What is Intellectual Property?
Intellectual Property Rights (or IPR’s) protect the technology, designs, creativity and skills that many businesses are built upon. They can be used to substantially increase the value of a business and to prevent competitors from being able to make use of the technology which is core to the business.
There are five basic types of intellectual property rights:
- Patents (which protect the invention behind a product or process (e.g. the Dyson Vacuum cleaner));
- Designs (which protect the look or appearance of a product, as well as certain industrial design features (e.g. the iPod));
- Trade Marks (which protect the “brand” or name used to sell the product (McDonalds, Nike, etc.));
- Copyright (which protects written materials, such as brochures, instruction manuals and photographs but also software (such as that provided by Microsoft));
- Know-how (which consists of confidential or secret information, such as a recipe or procedure, which enables a business to operate more effectively or a product to be manufactured in a way that competitors are unable to match (such as the “secret” recipe for Coca-Cola)).
The owner of intellectual property rights can prevent a third party from using the same invention, design, brand, written material or secret information (as the case may be) to make, sell, use or import whatever product or process the intellectual property right protects.
Registration of IPR’s
Patents, registered designs and registered trademarks are protected by being registered in whichever country the business wishes to prevent any unauthorised use by any third party (there are systems that provide coverage in the United Kingdom, European Community and internationally). For further information on registering patents, designs and trademarks visit the UK Intellectual Property Office website at: www.gov.uk/government/organisations/intellectual-property-office
The advantage of registered IPR’s is that they give the owner the monopoly right to use the technology, design or brand which has been protected by registration in the country in which registration has been obtained.
Copyright, unregistered design rights and unregistered trademarks are not registered and the protection comes into being automatic. To enforce these unregistered rights, however, it is necessary to show that the intellectual property right involved has been copied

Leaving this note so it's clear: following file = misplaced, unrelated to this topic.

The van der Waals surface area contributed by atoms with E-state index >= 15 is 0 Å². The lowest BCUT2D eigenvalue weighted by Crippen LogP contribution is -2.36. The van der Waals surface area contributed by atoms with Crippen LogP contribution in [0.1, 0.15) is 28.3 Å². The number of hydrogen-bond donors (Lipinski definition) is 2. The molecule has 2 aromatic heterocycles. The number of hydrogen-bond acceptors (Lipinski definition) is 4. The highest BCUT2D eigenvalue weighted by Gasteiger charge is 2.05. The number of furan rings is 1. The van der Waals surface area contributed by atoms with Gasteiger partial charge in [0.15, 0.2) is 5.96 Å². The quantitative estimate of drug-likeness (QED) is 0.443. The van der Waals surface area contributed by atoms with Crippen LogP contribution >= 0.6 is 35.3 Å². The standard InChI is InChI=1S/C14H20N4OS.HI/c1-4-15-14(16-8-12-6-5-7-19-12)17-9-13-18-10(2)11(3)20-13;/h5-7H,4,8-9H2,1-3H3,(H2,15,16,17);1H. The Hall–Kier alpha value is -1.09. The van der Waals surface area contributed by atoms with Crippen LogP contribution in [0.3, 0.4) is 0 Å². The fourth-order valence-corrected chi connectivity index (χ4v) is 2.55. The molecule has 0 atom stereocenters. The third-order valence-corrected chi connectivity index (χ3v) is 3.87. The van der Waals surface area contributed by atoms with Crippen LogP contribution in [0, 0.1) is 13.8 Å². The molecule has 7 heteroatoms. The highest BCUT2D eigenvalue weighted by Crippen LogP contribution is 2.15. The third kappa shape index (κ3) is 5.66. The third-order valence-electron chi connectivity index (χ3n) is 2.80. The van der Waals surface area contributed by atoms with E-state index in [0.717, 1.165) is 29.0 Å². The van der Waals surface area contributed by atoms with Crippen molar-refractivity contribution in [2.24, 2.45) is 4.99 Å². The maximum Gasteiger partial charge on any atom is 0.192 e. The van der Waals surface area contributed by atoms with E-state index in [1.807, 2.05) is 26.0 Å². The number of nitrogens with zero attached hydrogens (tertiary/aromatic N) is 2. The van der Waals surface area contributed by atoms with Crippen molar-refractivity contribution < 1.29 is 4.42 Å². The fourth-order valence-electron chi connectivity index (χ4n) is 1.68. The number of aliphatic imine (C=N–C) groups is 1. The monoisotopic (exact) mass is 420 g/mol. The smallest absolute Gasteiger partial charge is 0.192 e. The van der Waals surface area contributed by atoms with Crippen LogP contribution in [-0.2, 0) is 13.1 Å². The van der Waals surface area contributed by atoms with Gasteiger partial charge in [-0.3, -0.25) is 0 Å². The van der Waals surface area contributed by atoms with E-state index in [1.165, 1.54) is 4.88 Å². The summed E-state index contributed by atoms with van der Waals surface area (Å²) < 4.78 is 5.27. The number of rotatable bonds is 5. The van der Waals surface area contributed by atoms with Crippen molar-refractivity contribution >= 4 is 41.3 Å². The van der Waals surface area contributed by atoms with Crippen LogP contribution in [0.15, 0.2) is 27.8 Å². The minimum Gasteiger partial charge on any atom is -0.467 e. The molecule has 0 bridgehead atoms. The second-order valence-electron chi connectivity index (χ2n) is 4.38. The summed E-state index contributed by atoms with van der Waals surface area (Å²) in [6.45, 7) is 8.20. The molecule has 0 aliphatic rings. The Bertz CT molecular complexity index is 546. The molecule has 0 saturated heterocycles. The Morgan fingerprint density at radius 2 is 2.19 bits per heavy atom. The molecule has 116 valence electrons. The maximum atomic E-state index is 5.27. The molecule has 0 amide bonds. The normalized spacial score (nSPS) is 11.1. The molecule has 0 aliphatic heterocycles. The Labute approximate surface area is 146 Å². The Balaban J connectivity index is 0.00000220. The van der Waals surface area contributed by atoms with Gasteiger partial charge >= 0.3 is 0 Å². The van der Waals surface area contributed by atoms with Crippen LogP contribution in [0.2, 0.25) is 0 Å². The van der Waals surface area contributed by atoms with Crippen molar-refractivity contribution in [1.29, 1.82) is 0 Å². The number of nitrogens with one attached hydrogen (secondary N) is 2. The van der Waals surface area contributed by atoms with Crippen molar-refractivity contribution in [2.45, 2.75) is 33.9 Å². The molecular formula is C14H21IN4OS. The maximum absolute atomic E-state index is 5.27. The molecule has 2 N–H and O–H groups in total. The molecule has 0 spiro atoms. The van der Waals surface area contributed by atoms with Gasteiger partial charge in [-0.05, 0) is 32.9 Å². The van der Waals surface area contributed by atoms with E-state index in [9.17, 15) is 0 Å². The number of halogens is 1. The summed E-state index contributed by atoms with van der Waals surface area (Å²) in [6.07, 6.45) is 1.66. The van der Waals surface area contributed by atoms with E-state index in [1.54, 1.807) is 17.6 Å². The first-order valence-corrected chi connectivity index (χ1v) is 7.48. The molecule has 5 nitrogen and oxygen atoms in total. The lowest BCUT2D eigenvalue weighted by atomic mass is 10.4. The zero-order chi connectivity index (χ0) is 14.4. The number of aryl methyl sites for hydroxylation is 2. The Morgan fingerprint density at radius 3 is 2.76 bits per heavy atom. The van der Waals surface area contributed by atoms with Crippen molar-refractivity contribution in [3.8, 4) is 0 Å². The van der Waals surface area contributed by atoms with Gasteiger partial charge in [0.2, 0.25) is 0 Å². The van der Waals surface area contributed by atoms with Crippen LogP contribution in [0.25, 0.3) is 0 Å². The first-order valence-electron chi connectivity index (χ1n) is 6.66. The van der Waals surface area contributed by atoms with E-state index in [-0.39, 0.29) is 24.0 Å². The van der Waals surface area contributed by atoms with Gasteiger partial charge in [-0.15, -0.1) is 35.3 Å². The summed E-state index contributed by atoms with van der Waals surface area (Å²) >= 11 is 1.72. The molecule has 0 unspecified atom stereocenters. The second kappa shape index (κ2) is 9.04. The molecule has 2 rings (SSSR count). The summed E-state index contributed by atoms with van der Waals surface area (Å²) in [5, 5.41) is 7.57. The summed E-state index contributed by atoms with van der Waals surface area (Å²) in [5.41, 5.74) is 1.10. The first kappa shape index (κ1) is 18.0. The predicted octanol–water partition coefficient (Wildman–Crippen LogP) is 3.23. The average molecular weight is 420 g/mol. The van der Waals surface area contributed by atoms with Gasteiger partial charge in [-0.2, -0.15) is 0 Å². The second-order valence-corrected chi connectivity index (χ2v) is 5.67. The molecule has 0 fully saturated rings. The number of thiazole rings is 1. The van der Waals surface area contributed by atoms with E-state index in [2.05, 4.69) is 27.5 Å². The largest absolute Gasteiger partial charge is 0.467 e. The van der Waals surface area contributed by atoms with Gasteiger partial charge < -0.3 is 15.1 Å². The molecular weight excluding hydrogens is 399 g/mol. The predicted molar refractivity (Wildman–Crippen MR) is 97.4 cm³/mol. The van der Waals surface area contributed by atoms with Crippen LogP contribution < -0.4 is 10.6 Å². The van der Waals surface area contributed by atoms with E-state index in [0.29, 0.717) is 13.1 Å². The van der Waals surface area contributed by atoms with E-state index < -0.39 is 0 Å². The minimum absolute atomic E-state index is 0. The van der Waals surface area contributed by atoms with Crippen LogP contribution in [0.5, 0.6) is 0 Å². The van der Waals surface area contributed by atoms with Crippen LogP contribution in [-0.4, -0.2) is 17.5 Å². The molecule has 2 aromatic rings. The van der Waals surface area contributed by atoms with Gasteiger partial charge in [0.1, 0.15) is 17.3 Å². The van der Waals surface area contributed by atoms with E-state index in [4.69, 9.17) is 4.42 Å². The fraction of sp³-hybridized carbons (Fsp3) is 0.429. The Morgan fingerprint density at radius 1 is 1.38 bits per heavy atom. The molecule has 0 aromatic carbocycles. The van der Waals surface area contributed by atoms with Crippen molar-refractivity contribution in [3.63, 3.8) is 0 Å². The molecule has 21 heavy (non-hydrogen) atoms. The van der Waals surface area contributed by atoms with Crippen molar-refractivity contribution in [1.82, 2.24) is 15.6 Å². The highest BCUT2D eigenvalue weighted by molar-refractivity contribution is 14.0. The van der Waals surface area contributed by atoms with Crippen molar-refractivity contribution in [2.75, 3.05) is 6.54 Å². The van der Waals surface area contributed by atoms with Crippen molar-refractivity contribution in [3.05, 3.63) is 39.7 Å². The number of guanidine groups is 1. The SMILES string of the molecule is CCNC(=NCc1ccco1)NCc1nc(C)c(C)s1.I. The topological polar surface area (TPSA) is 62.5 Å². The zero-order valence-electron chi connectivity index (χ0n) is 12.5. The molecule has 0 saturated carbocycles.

How do I know what images I can use?
The vast majority of images on the internet are likely to be protected by copyright, so it is only safe to use them if:
- you have specific permission to do so through a licence; or
- your particular use is specifically permitted in the terms and conditions of the website supplying the image and this is the copyright owner’s website or another website which has the copyright owner’s permission to allow other people to use an image; or
- if you have established that copyright has expired;
- if you are using the image in a way which is covered by a permitted act/ exception to copyright.
The use of licensed images is usually much safer than using unlicensed images which offer no protection against infringement.
If I did have to ask permission, how would I go about it?
If permission is required to use an image, permission will need to be obtained from all the copyright owners, whether it is a single image with numerous creators, a licensed image, or an image with embedded copyright works. Sometimes there will be one person or organisation that can authorise permission for all the rights in that image; in other cases, separate permission may be needed from several individual rights owners.
Copyright does not disappear simply because the owner cannot be found. Works for which one or more of the copyright owners is not known or cannot be located are referred to as “orphan works”.
You may want to try to find an alternative image that can be licensed through the creator or a picture library. If not, and after a diligent search you cannot trace the copyright owner, you may be able to apply for an orphan works licence from the Intellectual Property Office.
There are some licensing systems that have been set up to enable the public to use and share copyright works with minimal restrictions. One of the most well-known schemes is Creative Commons, which is a set of licences that automatically gives the public permission to do various things with copyrighted work, such as reuse and distribute content. Some Creative Commons licences are for non-commercial use only, so it is important to check the licence terms if using Creative Commons-licensed material.
What would happen if I used something protected by IPR?
The owner of registered or unregistered IPR’s has the right to take court action against another entity that is infringing its IPR’s by making use of them, making, selling or importing goods that infringe the intellectual property rights or assisting others to do so.
If an infringement of an IPR can be proved, the owner of the IPR has the right to be paid damages for the loss which it has suffered, for an account of the profits to be taken, for any infringing items to be delivered up or destroyed and for an injunction to be ordered to prevent any further infringement of the IPR’s continuing.
If the owner of an IPR makes a threat that its rights are being infringed and the threat subsequently turns out to be incorrect then the entity which was threatened has the right to counterclaim for any loss or damage which it has suffered as a result of the threat being made.
|UK Intellectual Property Office
|US Patent and Trade Mark Office
|Office for Harmonisation In The Internal Market (European Trade Marks and Designs office)
|World Intellectual Property Organisation (international patents and trademarks)
|European Patent Office